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Madeleine Ross, CPDT-KA, November 8 2018

Why You Shouldn't Say "I Can Take A Bone Off My Dog"

As with many aspects of dog training, when teaching a “give” cue it’s important to consider not just the end result (does the dog drop the item from their mouth) but also the dog’s emotional state. 

The reason that this is so important when teaching give is that creating a negative association with surrendering valuable items to a human is one of the things that can create a serious resource guarding problem. Resource guarding is when a dog takes action to prevent something that they find valuable being taken from them. It’s a fear-based issue that occurs when a dog is nervous about losing their valuable resource.

It’s very common for dog owners to unintentionally use intimidation to get a dog to drop something from their mouth. “Giiiiivvvee!” we say sternly, frowning firmly at the dog. If the dog doesn’t drop the item, we’ll usually reach into their mouth and pull it out. This teaches the dog that if they don’t drop something when we ask, there will be unpleasant consequences – the intimidating tone of voice and body language of our stare, or the human taking the resource away. Dogs that are taught to give in this fashion will usually do so slowly and reluctantly. If they’re far enough away from the human they’ll usually try to run away with the item, or if it’s small enough, swallow it quickly before the human can intervene.

 As well as being only marginally effective in the short term, in the long term a give taught by intimidation will be creating a negative association with surrendering items to humans. The longer this continues, the more likely the dog is to try using aggression to maintain possession of the resource.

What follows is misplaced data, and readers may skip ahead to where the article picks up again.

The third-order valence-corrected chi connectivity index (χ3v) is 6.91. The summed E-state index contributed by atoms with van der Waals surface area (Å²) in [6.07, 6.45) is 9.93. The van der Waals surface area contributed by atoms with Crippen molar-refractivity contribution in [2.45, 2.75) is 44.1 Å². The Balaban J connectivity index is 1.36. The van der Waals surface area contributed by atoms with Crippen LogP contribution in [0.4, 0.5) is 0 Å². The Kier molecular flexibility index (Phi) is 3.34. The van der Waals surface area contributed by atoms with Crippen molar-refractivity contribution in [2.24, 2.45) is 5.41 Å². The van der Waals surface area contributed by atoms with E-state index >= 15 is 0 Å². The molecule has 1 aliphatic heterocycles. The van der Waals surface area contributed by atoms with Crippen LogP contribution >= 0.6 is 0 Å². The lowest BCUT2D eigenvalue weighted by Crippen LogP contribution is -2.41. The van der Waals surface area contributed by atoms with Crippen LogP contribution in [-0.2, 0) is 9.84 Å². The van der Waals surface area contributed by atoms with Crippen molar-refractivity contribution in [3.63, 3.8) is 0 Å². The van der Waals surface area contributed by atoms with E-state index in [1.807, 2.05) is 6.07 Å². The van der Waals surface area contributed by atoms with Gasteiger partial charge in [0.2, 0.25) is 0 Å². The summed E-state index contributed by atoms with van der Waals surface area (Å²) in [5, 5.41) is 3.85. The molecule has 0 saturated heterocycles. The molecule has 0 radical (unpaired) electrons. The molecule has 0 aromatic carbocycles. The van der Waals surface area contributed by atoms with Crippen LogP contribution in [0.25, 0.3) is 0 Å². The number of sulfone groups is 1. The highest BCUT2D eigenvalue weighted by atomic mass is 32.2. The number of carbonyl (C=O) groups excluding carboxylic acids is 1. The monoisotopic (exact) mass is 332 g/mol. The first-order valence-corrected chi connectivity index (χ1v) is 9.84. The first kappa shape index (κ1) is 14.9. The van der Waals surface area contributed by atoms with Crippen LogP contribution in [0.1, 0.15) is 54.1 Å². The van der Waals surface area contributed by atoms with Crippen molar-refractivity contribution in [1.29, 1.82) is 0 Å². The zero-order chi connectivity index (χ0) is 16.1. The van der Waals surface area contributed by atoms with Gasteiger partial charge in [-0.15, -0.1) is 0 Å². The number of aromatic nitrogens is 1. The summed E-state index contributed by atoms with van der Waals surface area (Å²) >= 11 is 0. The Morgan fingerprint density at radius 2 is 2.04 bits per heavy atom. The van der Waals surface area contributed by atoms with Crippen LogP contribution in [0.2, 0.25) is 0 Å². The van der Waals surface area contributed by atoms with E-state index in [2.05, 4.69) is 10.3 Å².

Instead, we recommend teaching a give cue using positive reinforcement – teaching the dog that voluntarily dropping a resource leads to good things for them. Because the “give” behaviour is voluntary, it doesn’t matter how far away the human is. The dog drops the item because they want to, not because the human is close enough to force them to. 

In the long run, this method helps to create a positive association with surrendering objects to a human, and can help to prevent resource guarding from developing. 

A good way to check if you’ve accidentally taught your dog to drop things by intimidating them is to take note of what tone of voice you use when you ask them to give up an item. A great “give” cue is said in a happy, up-beat tone of voice, with a smile on your face. If your dog will only give when you say the command sharply, or drawn out in a threatening tone, it may be worth revisiting the behaviour from the beginning and creating a happier association for your dog. 

If you’d like to learn more about resource guarding in dogs, check out the "Resource Guarding" tag on our blog.

A LAST NOTE ON SAFETY:

A well-taught “give” cue is best taught proactively, so that if your dog ever does pick up anything dangerous to them, you can easily get them to drop it. Your dog’s physical safety should always be your priority, so if they’ve got something poisonous and you haven’t taught give yet, don’t hesitate to get it out of their mouth. You’ll need to put in some extra work making up for the potential negative association, but we can overcome that challenge once the dog is out of danger.

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Written by

Madeleine Ross, CPDT-KA

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